James Robinson House
Posted by: pixieslayer
N 38° 49.176 W 077° 31.313
18S E 281057 N 4299779
Quick Description: This is one of 4 historical markers on a gravel pull off of 29 eastbound. Placed in 1991, it gives a brief history of the Robinson House, and how it was used in the battles of Manassas.
Location: Virginia, United States
Date Posted: 8/2/2006 10:26:55 PM
Waymark Code: WMK0Q
G-16: James Robinson House
To the south stood the farm house of James Robinson, a former slave freed by Landon Carter. There, during the First Battle of Manassas
on 21 July 1861, Col. Wade Hampton's
Legion covered the Confederates falling back to Henry Hill
, where Jackson
stood "like a stonewall." The house survived that battle and during the Second Battle of Manassas
in August 1862 served the Union troops as a field hospital. Congress later authorized compensation to Robinson for property damages. The present house stands partially on the foundation of the original.
James Robinson and his family were one of a few a prominent African American families in the South prior to the Civil War. He and his family continued to live here after the war was over. However, during the use of their house as a field hospital, Robinson felt it was necessary to send his family to hide in the cellar of a near by house. Their family tradition holds that after seeing that his family was safe, Robinson retrieved a few valuables, and took shelter under the turnpike bridge at Young's Branch.
Unfortunately, arsonists destroyed the Robinson House in 1993, and all that remains of that house is the partial foundation. Although there are not many artifacts that survive from James Robinson, his descendents collaborated with staff at Manassas Battlefield Park to tell the story of the Robinson family. Since their story was passed down by oral tradition, the staff could not include some parts because there was no way to verify them.
Landon Carter, the white man who freed James Robinson, was also the owner of the Pittsylvania Plantation, one of 4 thriving Ante Bellum era plantations in Manassas. A brochure developed by the Mountain View Alternative High School claims that Landon Carter fathered James Robinson, but the staff at Manassas Battlefield Park are still researching the validity of this claim.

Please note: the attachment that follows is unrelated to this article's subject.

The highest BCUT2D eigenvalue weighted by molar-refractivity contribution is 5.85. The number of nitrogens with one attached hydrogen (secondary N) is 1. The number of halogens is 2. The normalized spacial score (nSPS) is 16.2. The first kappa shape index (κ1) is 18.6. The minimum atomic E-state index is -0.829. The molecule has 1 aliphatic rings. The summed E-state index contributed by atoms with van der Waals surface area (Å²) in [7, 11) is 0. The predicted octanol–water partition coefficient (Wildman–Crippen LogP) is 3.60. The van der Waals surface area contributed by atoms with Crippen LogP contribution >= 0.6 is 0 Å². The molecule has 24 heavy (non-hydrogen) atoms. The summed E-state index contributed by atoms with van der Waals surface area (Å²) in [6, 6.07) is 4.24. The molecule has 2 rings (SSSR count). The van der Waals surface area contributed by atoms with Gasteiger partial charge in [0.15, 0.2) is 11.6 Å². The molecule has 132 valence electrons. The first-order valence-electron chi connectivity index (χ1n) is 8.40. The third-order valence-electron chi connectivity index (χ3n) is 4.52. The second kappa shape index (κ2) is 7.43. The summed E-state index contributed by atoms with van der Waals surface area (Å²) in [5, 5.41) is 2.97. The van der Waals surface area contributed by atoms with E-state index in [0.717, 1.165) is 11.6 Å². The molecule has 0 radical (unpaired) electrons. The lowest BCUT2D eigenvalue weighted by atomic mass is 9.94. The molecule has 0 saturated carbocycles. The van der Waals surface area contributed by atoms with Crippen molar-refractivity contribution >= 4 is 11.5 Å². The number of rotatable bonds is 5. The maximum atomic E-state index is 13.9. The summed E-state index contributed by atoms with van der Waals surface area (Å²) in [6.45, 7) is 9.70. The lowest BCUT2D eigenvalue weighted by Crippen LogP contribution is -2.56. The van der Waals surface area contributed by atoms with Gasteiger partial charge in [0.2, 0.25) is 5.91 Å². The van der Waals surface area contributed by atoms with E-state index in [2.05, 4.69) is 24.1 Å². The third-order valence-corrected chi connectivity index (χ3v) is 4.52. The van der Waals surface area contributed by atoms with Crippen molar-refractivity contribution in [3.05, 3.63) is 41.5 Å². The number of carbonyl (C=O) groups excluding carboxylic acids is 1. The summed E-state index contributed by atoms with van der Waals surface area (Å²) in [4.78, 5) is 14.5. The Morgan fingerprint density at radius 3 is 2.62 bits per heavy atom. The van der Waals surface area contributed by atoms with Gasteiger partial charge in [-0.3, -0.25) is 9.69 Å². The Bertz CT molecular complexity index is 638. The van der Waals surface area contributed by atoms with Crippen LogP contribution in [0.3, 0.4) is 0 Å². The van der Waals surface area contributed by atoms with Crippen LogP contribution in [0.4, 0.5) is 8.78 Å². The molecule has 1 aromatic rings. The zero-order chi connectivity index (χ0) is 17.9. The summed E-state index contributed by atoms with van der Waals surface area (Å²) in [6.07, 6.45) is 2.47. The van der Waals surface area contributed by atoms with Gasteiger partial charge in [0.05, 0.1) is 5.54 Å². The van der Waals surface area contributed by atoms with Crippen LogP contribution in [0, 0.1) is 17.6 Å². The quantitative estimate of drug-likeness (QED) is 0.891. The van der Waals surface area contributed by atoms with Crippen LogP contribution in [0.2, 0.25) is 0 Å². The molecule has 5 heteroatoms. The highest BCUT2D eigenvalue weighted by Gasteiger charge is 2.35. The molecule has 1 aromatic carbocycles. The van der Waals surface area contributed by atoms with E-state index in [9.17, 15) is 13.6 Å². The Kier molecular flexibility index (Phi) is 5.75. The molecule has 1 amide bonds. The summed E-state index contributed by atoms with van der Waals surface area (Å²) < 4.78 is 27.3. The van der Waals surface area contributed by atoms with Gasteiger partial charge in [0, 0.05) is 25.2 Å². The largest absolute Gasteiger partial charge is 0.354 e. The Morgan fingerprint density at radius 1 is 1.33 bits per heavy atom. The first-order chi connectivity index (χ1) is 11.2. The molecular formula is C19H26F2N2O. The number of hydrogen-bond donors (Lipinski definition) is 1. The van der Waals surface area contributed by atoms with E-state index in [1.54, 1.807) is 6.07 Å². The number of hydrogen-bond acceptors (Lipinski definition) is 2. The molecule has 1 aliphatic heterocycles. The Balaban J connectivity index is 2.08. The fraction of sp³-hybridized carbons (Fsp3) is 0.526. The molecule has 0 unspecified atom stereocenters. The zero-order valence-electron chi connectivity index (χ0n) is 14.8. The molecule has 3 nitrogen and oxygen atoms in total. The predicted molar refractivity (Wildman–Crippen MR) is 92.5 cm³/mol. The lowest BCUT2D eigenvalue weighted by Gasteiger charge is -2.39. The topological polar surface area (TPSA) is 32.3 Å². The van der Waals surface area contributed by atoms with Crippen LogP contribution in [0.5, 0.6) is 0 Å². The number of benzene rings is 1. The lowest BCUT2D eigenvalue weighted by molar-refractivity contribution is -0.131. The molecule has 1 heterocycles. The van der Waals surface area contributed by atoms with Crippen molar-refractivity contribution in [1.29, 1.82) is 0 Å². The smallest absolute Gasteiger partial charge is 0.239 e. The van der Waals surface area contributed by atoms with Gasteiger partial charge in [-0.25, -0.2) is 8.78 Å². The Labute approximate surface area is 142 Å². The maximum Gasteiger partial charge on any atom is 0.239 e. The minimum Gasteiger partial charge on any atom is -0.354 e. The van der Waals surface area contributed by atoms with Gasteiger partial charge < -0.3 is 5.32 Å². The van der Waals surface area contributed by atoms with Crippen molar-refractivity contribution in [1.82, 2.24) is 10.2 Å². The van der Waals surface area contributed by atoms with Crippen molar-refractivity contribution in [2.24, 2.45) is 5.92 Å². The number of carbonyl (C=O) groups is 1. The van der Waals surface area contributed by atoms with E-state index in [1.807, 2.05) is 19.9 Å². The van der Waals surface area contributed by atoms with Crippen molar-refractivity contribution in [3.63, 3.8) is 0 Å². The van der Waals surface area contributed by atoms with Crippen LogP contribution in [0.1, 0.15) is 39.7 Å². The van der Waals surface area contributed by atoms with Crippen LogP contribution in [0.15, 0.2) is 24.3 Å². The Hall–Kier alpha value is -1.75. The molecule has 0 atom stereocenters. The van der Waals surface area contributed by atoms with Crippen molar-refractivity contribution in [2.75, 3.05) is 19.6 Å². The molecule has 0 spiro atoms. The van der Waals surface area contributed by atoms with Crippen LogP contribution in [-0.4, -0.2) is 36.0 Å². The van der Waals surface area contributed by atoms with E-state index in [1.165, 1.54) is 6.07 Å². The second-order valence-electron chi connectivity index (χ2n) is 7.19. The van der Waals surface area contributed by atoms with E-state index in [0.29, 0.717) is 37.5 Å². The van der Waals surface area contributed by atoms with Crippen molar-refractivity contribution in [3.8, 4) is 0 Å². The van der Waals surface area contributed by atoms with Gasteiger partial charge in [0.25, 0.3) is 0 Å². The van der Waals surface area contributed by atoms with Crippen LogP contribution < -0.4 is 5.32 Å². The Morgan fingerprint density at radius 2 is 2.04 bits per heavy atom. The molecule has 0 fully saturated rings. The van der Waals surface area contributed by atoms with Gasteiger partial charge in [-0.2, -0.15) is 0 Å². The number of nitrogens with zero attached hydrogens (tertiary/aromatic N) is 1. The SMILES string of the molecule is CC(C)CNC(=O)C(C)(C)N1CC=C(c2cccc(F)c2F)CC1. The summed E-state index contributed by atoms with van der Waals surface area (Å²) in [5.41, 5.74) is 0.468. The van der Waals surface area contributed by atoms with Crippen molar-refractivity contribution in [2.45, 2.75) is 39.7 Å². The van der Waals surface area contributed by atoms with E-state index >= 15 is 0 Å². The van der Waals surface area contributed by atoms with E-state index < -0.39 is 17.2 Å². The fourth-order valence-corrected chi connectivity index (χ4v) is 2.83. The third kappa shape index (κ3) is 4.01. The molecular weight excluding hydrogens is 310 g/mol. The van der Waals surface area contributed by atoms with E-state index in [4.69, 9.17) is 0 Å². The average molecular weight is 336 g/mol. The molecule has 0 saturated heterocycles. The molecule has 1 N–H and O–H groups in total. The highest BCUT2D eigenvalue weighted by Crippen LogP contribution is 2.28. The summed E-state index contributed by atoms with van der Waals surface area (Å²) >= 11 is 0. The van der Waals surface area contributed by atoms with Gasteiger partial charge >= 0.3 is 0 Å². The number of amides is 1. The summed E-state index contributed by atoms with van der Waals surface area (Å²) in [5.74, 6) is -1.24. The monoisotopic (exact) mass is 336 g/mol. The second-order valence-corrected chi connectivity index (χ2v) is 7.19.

Robinson was known as "Gentleman Jim". He learned to read and write with Landon Carter's daughters, and later took the surname of their tutor. He later fell in love with Susan Gaskins, a slave from a neighboring farm. They could not marry then, because a free person could not marry a slave. They had six children, who all took the mother's status as a slave.
Although the family was later seperated, after the death of Susan's owner, John Lee, she was freed, along with her daughters Jenny and Jemima. Robinson worked hard, and was able to buy back two of his sons, Tasco and Bladen. Their other two sons, Alfred and James, were sent to the Deep South. After the war was over, Alfred made his way back home, but James was never reunited with his family.
After the Battle of Second Manassas, Robinson temporarily buried 13 soldiers in his front yard, and helped to bury more than 500 soldiers. After being used as a field hospital for the Union soldiers, damages for Robinson's house were estimated at $2,080, but Congress only compensated him for $1,249 by a private act on March 3, 1873.
Gentleman Jim Robinson is also remembered for his work helping newly freed slaves make the adjustments necessary to being a free man during the Reconstruction Era.
Marker Number: G-16
Marker Title: James Robinson House
Marker Location: US 29 Eastbound, east of 234
County or Independent City: Fairfax County/Prince William County Line
Web Site: [Web Link]
Marker Program Sponsor: Department of Historic Resources 1991